Family dinner rules the Schlaack house every night. Ed and I make dinner with the kids a priority and although we aren’t always successful, we get it right most evenings. Recently one night at the dinner table I told the kids I had made a new friend that day. One of the greatest benefits of writing Invisible Kids is that it has brought wonderful people into my life that I wouldn’t have met otherwise.
I met Crisinda when Crossroads Church ordered my book in bulk. Crossroads is looking to form a community group around issues relating to foster children, and my book gave them good insight into the system and the needs of foster children. Crisinda then introduced me to Selena, a former foster child turned filmmaker who produced a documentary about her mother’s addiction to crack cocaine and her journey from foster care to college and beyond. Keep in mind that less than 1% of foster children graduate from college.
Selena and I met for coffee recently after trading several emails. I set aside two hours for our time together and it wasn’t enough. I wanted to know everything about her and how she managed to transcend her early life experience to become such a success. Her successes are many: among them her kindness and her desire to use her life experience to help others. She has every reason to use her childhood of abuse and neglect as a reason to be bitter and angry. She has every reason to close the door on those painful chapters of her life and not look back.
If you are lucky enough to meet her, she might tell you about her very early memories of her parents before drugs took hold of them. She might reminisce about the happy times she had as a little girl with a younger sister and a mother who sang a song about FAMILY (Father And Mother and I Love You).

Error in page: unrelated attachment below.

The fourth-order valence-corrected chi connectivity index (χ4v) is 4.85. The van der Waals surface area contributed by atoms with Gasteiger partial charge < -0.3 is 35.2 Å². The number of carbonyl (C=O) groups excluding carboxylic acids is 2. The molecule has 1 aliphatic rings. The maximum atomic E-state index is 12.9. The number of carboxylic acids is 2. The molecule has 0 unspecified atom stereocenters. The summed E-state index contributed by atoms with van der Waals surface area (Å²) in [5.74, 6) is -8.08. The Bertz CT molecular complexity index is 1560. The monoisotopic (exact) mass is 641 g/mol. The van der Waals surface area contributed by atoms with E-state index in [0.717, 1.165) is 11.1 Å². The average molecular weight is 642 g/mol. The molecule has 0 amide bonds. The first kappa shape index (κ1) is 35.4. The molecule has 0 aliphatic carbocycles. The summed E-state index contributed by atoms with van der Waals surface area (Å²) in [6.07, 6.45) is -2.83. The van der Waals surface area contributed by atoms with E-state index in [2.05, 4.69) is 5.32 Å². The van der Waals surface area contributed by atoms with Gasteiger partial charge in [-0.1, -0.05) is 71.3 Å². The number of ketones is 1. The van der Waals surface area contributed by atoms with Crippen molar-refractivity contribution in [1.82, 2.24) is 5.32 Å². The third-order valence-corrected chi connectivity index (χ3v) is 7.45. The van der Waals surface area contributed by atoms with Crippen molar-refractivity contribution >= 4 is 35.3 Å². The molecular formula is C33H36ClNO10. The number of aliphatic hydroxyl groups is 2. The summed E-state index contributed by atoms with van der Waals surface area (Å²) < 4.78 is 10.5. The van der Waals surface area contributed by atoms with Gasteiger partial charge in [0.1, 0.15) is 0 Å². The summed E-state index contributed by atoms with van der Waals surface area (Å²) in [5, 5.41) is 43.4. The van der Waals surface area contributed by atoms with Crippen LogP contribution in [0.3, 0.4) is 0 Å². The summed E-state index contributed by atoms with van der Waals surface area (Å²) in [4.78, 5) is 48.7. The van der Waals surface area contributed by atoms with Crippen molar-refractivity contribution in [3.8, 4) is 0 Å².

She might let you know what it is like to live without food, electricity, or running water because your parents have taken every last cent to feed their cocaine addictions. Maybe she’ll talk about how she became the primary caregiver of her six-year-old sister at age 10 because her own mother was strung out on crack. She entered foster care at age 14 after attending 12 different schools. Maybe she will explain how hard it was to adjust to anything while experiencing such chaos.
Selena will likely mention the foster mother who loved her or the caseworker who took her to freshman orientation at Wright State University. She will be the first to say that these important relationships sustained her and allowed her to grow.
Since she tells her story so beautifully in her film, I won’t tell it here. I couldn’t begin to do it justice. Instead, I encourage you to view it. It is powerful and hopeful.
I wonder if Selena’s success had something to do with the fact that her parents were able to provide for her and her sister when they were very young, before cocaine destroyed their family. I wonder if a solid foundation of love and nurturing were built in the early years and if they were able to sustain her when life started falling apart.
I don’t know for sure, but I do know that our relationships with other people profoundly shape us. They are the cornerstones of our lives. Relationships are key to our growth and development not just in our early years, but also throughout all our years.
When I told my kids I made a new friend, they asked when they were going to get to meet the famous filmmaker. I smiled and told them the fact that Selena made a film wasn’t even the coolest part about her. One look into her kind eyes and a sense of her quiet strength tells her whole story. This is the kind of woman who uses her life to make the world a better place. Who could ask for a better friend?